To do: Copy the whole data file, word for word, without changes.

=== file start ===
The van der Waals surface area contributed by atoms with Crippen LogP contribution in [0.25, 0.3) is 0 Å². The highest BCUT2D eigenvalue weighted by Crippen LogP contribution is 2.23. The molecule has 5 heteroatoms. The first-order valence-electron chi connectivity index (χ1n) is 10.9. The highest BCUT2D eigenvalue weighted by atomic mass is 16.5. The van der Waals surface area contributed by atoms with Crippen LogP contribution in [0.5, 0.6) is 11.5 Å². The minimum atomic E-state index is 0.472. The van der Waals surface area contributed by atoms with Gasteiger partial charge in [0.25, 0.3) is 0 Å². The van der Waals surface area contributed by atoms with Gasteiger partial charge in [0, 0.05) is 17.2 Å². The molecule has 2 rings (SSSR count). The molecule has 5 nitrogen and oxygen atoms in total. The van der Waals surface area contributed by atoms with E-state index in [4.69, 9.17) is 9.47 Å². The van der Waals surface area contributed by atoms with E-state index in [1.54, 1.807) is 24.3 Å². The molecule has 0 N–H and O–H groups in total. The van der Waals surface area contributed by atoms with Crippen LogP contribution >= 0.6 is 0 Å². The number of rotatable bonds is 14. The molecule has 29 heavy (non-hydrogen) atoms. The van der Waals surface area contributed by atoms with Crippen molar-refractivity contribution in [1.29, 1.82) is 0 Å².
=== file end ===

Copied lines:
The van der Waals surface area contributed by atoms with Crippen LogP contribution in [0.25, 0.3) is 0 Å². The highest BCUT2D eigenvalue weighted by Crippen LogP contribution is 2.23. The molecule has 5 heteroatoms. The first-order valence-electron chi connectivity index (χ1n) is 10.9. The highest BCUT2D eigenvalue weighted by atomic mass is 16.5. The van der Waals surface area contributed by atoms with Crippen LogP contribution in [0.5, 0.6) is 11.5 Å². The minimum atomic E-state index is 0.472. The van der Waals surface area contributed by atoms with Gasteiger partial charge in [0.25, 0.3) is 0 Å². The van der Waals surface area contributed by atoms with Gasteiger partial charge in [0, 0.05) is 17.2 Å². The molecule has 2 rings (SSSR count). The molecule has 5 nitrogen and oxygen atoms in total. The van der Waals surface area contributed by atoms with E-state index in [4.69, 9.17) is 9.47 Å². The van der Waals surface area contributed by atoms with E-state index in [1.54, 1.807) is 24.3 Å². The molecule has 0 N–H and O–H groups in total. The van der Waals surface area contributed by atoms with Crippen LogP contribution >= 0.6 is 0 Å². The number of rotatable bonds is 14. The molecule has 29 heavy (non-hydrogen) atoms. The van der Waals surface area contributed by atoms with Crippen molar-refractivity contribution in [1.29, 1.82) is 0 Å².